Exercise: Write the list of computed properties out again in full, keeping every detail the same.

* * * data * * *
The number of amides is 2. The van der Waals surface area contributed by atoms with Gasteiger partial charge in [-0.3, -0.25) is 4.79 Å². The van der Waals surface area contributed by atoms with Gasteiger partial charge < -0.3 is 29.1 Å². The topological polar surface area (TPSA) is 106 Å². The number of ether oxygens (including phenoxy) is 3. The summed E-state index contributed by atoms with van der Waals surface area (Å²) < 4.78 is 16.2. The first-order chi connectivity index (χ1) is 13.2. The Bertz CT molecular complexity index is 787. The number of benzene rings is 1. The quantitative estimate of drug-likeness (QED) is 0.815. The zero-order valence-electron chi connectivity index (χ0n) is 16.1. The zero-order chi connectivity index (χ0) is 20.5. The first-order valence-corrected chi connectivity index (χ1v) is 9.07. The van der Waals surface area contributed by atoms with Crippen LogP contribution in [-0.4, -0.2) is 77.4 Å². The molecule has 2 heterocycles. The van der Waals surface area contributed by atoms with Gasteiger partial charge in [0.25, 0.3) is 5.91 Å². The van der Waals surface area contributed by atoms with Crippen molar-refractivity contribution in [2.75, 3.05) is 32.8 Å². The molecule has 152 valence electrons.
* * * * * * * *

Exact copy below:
The number of amides is 2. The van der Waals surface area contributed by atoms with Gasteiger partial charge in [-0.3, -0.25) is 4.79 Å². The van der Waals surface area contributed by atoms with Gasteiger partial charge < -0.3 is 29.1 Å². The topological polar surface area (TPSA) is 106 Å². The number of ether oxygens (including phenoxy) is 3. The summed E-state index contributed by atoms with van der Waals surface area (Å²) < 4.78 is 16.2. The first-order chi connectivity index (χ1) is 13.2. The Bertz CT molecular complexity index is 787. The number of benzene rings is 1. The quantitative estimate of drug-likeness (QED) is 0.815. The zero-order valence-electron chi connectivity index (χ0n) is 16.1. The zero-order chi connectivity index (χ0) is 20.5. The first-order valence-corrected chi connectivity index (χ1v) is 9.07. The van der Waals surface area contributed by atoms with Crippen LogP contribution in [-0.4, -0.2) is 77.4 Å². The molecule has 2 heterocycles. The van der Waals surface area contributed by atoms with Gasteiger partial charge in [0.25, 0.3) is 5.91 Å². The van der Waals surface area contributed by atoms with Crippen molar-refractivity contribution in [2.75, 3.05) is 32.8 Å². The molecule has 152 valence electrons.